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Rheumatoid Arthritis

What is Rheumatoid Arthritis?

Rheumatoid arthritis is a chronic inflammatory disorder that typically affects the synovial joints of the hands and feet. It is an autoimmune disease that attacks the lining of joints and causes painful and often debilitating swelling.


What causes Rheumatoid Arthritis?

As an autoimmune disease, Rheumatoid arthritis is caused when the body’s immune system mistakenly attacks its own cells and tissues, which in this case make up the synovial lining of the joints in the hand. The synovial lining, as a result of this onslaught, swells up and impedes the free movement of the joints, and can also enter into and invade the cartilige of the joints, further impeding their function. It is not known at this time what the precise causes of Rheumatoid arthritis are, but it is generally accepted that there is some genetic component that makes one more susceptible to the immune and environmental factors that cause the disease.


What are the symptoms of Rheumatoid Arthritis?

Rheumatoid arthritis is indicated by many signs, some of which include: tenderness, swelling and pain of the joints, red and puffy hands, as well as rheumatoid nodules, which occur beneath the skin on the top of the hands. One of the most pervasive signs is stiffness that occurs in the morning and can last long into the day. The symptoms of Rheumatoid arthritis can be severe or mild, often varying form day to day on the same person, but it is generally advisable for you to seek a doctor’s care as soon as you think that the disease is appearing, regardless of whether or not it seems to go away because it will come back.


How to diagnose Rheumatoid Arthritis.

The first step in examining your arthritis and determining whether it is Rheumatoid is a physical examination, which will look at the precise nature of the affliction to your joints. After the initial signs are indicated, there may be other tests required in order to determine conclusively if you do indeed have Rheumatoid arthritis. If the disease has progressed to such a point that it will help, it is good to have a blood test to search for antibodies that indicate the presence of the disease. At later stages, X-rays can be helpful to monitor the evolution of the condition.


Treatment Options

Non-surgical treatment of Rheumatoid arthritis.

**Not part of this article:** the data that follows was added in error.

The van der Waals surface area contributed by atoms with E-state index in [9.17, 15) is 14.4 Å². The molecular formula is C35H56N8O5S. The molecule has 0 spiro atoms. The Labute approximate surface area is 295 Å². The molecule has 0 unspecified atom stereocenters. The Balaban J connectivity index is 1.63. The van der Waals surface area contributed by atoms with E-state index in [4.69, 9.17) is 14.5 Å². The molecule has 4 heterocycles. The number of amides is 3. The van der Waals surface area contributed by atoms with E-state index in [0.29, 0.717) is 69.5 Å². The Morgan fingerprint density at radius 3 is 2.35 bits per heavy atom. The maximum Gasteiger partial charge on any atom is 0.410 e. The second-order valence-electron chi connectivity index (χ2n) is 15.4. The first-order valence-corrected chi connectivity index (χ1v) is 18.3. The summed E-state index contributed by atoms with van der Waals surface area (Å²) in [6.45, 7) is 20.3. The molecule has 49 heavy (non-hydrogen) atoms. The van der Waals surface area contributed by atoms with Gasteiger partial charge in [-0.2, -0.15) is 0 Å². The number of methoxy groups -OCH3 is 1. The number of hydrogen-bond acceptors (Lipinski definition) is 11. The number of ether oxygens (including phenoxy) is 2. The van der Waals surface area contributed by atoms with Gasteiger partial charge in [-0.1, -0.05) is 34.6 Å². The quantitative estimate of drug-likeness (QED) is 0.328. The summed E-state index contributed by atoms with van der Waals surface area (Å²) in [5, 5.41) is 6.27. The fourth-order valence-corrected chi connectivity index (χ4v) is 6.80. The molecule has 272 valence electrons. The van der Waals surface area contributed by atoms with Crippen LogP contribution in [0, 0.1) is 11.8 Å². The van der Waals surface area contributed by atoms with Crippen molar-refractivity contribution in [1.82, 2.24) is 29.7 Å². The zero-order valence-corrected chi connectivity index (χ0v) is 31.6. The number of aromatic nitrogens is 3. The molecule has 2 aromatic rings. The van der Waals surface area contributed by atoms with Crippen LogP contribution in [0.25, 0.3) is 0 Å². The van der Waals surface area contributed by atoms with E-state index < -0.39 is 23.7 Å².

Unfortunately, there is no cure for Rheumatoid arthritis, but there are many medications that can aid in the reduction of inflammation and control of pain for those who suffer from the disease. Anti-inflammatory NSAIDs and corticosterioids can be used in concert with DMARDs, which are medications specifically designed to target Rheumatoid arthritis, as well as an array of immunosuppressants can be used to both relieve the painful inflammation and attempt to halt the progress of the disease. The ultimate goal is to achieve the reversal of symptoms, but at this point, controlling what already exists is a much more important goal. Apart from medications, it is also beneficial to meet with a therapist to discuss ways in which you can modify your daily routine to reduce the stress on your joints and ease the pain that you feel.

Surgical treatment of Rheumatoid Arthritis.

If the medications and lifestyle modifications fail to inhibit the progression of Rheumatoid arthritis, it may be necessary for a doctor to perform surgery on your hands in order to relieve the symptoms and restore use to your hands. Depending on the severity of your arthritis, there are several different surgeries that may be possible. The most common in fingers is total joint replacement, in which the inflamed and damaged joints are removed entirely and replaced with prostheses of metal or silicone. In the wrist, it is more common for the joints to be fused, which can limit movement, but is less likely to have lasting complications and the risk for infection is less.

MCP joint replacement of all finger on the left hand of a patient with rheumatoid arthritis compared to right side prior to replacement.


How can Dr. Knight help you with Rheumatoid Arthritis?

Over the years, Dr. Knight has seen in many patients the painful effects of Rheumatoid arthritis, and understands how important it is for you to be relieved of that pain. Through careful study of your case, Dr. Knight will determine which solution is the best option for you, with the ultimate goal of restoring your hands to as much use as medically possible, so that you can get back to your life and work.


Rheumatoid Arthritis Animation Videos

Rheumatoid Arthritis (RA) of the Hand (Arthritis Foundation Approved) Animation Video



Artificial Joint Replacement of the Finger Animation Video




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HandAndWristInstitute.com does not offer medical advice. The information presented here is offered for informational purposes only. Read Disclaimer